Innovation does not come easy. While a few standout companies have embraced creative thinking, most traditional businesses do not encourage employees to color outside the lines. Still, innovation, when successful, draws huge rewards. Steve Jobs with Apple. Elon Musk with Tesla and PayPal. Ingvar Kamprad with Ikea. Jeff Bezos with Amazon. What makes these guys think so differently?

You might say it’s all in their genes, hard-wired in their left-right, top-bottom brain processes, but you’d be wrong. The big thing shared by most innovators is that they are great at associating things. They ask questions. They look at something and wonder why—or, more importantly, why not. Then, they experiment and network like there’s no tomorrow.

The take away here is the best part of the whole message: the innovator’s skill set is something that can be learned. Sure, genetics plays a part, but the great thing is that anyone armed with desire and drive can employ associative thinking, supported by four other discovery skills, to transform into an innovator.

I recently invited Dr. Jeff Dyer, coauthor of The Innovator’s DNA with Hal Gregersen and Clayton M. Christensen, to do a workshop with my team at Adobe. Jeff spent time talking with every person on the team, reinforcing that whether the task at hand is raising children, building a skyscraper, or designing a marketing plan, everyone gains innovative ground by associating to connect the unconnected.

Innovative thinking is born of a set of five discovery skills, unleashing a powerful way of looking at the world. The first skill, associative thinking, is a cognitive process that is pervasively supported by four other discovery skills critical to innovation:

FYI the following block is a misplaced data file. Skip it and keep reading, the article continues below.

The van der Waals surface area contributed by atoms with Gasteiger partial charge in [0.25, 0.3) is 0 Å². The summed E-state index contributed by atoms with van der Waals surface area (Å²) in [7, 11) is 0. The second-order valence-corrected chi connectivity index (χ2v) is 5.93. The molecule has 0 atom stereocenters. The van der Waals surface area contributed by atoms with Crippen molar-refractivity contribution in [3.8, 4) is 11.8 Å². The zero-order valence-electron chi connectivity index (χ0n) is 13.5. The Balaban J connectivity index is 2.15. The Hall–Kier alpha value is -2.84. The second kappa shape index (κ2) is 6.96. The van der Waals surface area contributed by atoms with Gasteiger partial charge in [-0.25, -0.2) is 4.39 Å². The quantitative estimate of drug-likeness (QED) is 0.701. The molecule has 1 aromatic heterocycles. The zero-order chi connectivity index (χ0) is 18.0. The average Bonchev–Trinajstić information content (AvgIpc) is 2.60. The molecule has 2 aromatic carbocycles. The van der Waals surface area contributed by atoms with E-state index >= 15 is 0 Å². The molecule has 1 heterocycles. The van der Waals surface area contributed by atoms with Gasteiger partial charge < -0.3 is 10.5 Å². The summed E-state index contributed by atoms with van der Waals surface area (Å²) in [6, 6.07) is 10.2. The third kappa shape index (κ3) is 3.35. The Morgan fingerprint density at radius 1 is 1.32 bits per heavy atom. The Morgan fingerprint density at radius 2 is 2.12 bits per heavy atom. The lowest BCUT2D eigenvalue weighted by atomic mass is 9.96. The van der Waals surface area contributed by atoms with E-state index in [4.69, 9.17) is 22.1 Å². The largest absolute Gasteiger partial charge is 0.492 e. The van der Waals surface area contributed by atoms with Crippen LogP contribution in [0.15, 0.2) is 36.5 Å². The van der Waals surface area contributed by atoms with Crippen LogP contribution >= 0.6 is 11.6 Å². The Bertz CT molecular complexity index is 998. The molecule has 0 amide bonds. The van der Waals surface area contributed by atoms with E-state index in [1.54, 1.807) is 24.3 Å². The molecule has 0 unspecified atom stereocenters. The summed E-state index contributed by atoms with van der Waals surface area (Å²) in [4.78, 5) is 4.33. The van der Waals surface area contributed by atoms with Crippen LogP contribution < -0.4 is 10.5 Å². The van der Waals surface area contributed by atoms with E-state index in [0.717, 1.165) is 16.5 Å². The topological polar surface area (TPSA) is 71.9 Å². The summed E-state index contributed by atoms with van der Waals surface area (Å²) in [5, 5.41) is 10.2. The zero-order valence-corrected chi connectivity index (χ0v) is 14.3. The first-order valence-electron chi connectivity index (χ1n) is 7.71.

• Questioning
  • Observing
  • Networking
  • Experimenting

Successful innovators know their weaknesses, and few are good all across the board. Embracing your weakness, and knowing who to bring in to carry that piece of the workload, is a key aspect of innovative success.

In recognizing how helpful associative thinking can be, I’m reminded of a problem my team at a big subscription business solved a few years ago. We were tracking B2B digital marketing efforts across several different touchpoints. Digital tracking made the task easier but also more complicated. Tying together ad copy, emails, downloads, sales calls, and all other touchpoints became a true challenge.

We decided to bring all the touchpoints together, creating an array. Through pattern analysis we created a new way to understand the existing cause and effect relationship, and we learned how to apply something usually used in B2C marketing for our B2B challenge.

We ended up patenting the process, sharing it with customers, and using it to measure complex sales cycles. The process continues, to this day, to tell us where to allocate our dollars and how many dollars we return for every one invested.

That innovative solution, as simple as applying a process from B2C to our B2B world and tweaking it with analysis and an array, was made possible by simple, associative thinking.

Innovators change the way we do simple, everyday things by making them faster, more efficient, or more attractive. Wouldn’t you like to join that club?

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